Legislature Manages to Get Governor Carcieri and NEA On Same Side

Thanks to the “flat-funding” (or maybe not) of education that is included in the House’s budget plan, Governor Carcieri and the NEA find themselves on the same side of an issue.

Carcieri spokesman Jeff Neal said….“There is no doubt…that Governor Carcieri has grave concerns about the House Democrats’ short-sighted plan to balance the budget by raising taxes, using one-time revenue sources and shortchanging local schools.”
Teachers’ unions have also come out swinging against the Assembly’s spending plan, which eliminates a 3-percent across-the-board increase in state education aid. Legislative leaders have called on the unions to shoulder some of the burden by renegotiating existing contracts.
The National Education Association reacted with a $10,000 radio advertising campaign urging the Assembly to rescind Senate bill 3050, passed last year, which lowered the maximum annual increase to a community’s tax levy to 5.25 percent this year and will reduce it one-quarter percent per year until 2013. Senate Majority Leader M. Teresa Paiva Weed, prime sponsor of the tax-cap bill, said through a spokesman that there are no plans to repeal the act.

I doubt the Governor thinks repealing Senate bill 3050 is a good idea, either. Meanwhile, Education Commish Peter McWalters invokes the “perfect storm”:

“It’s the perfect storm we have all talked about,” said Peter McWalters, Rhode Island’s commissioner of education. “Districts are really struggling right now, because they can’t go back to their tax base and ask for more money. The legislature did warn them again and again (not to count on a 3-percent increase), but that doesn’t change their dilemma.”

Some of the rising school costs are tied to teacher contracts, but some stem from factors beyond district control, McWalters said, such as high-cost special education and out-of-district transportation.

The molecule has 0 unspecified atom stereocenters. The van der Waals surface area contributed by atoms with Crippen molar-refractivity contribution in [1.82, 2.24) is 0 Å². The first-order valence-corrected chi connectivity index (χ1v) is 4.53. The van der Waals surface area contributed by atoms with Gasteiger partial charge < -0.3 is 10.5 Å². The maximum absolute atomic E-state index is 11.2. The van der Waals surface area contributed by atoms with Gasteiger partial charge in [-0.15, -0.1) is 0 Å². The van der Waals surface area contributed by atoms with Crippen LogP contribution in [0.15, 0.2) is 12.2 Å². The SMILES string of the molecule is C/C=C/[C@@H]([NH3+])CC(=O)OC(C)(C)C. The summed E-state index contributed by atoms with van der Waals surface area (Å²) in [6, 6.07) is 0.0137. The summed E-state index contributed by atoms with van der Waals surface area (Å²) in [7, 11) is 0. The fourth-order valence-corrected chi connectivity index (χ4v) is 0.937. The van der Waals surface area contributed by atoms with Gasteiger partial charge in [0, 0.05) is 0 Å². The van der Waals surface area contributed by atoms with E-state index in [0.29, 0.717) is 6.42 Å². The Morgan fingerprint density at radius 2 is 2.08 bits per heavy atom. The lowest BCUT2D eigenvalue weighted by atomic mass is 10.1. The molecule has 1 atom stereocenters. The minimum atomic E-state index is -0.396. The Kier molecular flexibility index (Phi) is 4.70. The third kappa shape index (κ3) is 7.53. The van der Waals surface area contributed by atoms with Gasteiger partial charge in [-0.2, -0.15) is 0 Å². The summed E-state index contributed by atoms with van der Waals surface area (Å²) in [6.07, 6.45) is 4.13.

“This perfect storm is a conscious decision on the part of the legislature saying to communities you have to go reopen your [teacher] contracts,” he said. “But realistically, can you do that all at once with 36 separate districts?”

But perhaps the solution will come from the courts (surprise!)

State law requires communities to provide “an adequate education,” according to Department of Education spokesman Elliot Krieger, and allows school committees to file complaints in the Superior Court when they believe they have been shortchanged. School advocates such as Tim Duffy, head of the Rhode Island Association of School Committees, said he expects the lack of state aid to prompt several court challenges this year.

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Frank
Frank
14 years ago

You certainly can open all of the teacher contracts at the same time. It’s no different than opening up a single district contract. The obstacle is that the teacher union has to agree to it. What’s not realistic is opening any teacher contract in order to exact concessions, though it has happened.

SusanD
SusanD
14 years ago

Great post. Perfect storm is right.
Much to comment on but I cannot let the following pass:
“but some stem from factors beyond district control, McWalters said, such as high-cost special education”
Wrong. Twice as many students in Rhode Island have been diagnosed special ed as the national average. This was done deliberately and has played a significant role in the jump in school budgets.
Further, it’s an open secret that this over-diagnosing was accomplished by “identifying” students who really were not special ed. So when local school districts look at where to adjust their budgets, they have a starting point.
If the Legislature wanted to help, they would mandate that special ed dollars in local school budgets cannot exceed the national average. Presumably this cannot be legislated as I understand local School Committees have the final say in how budget dollars are spent. But it can be controlled by adjusting the following year’s state aid on the basis of the city/town’s special ed funding in the prior year.

Anthony
Anthony
14 years ago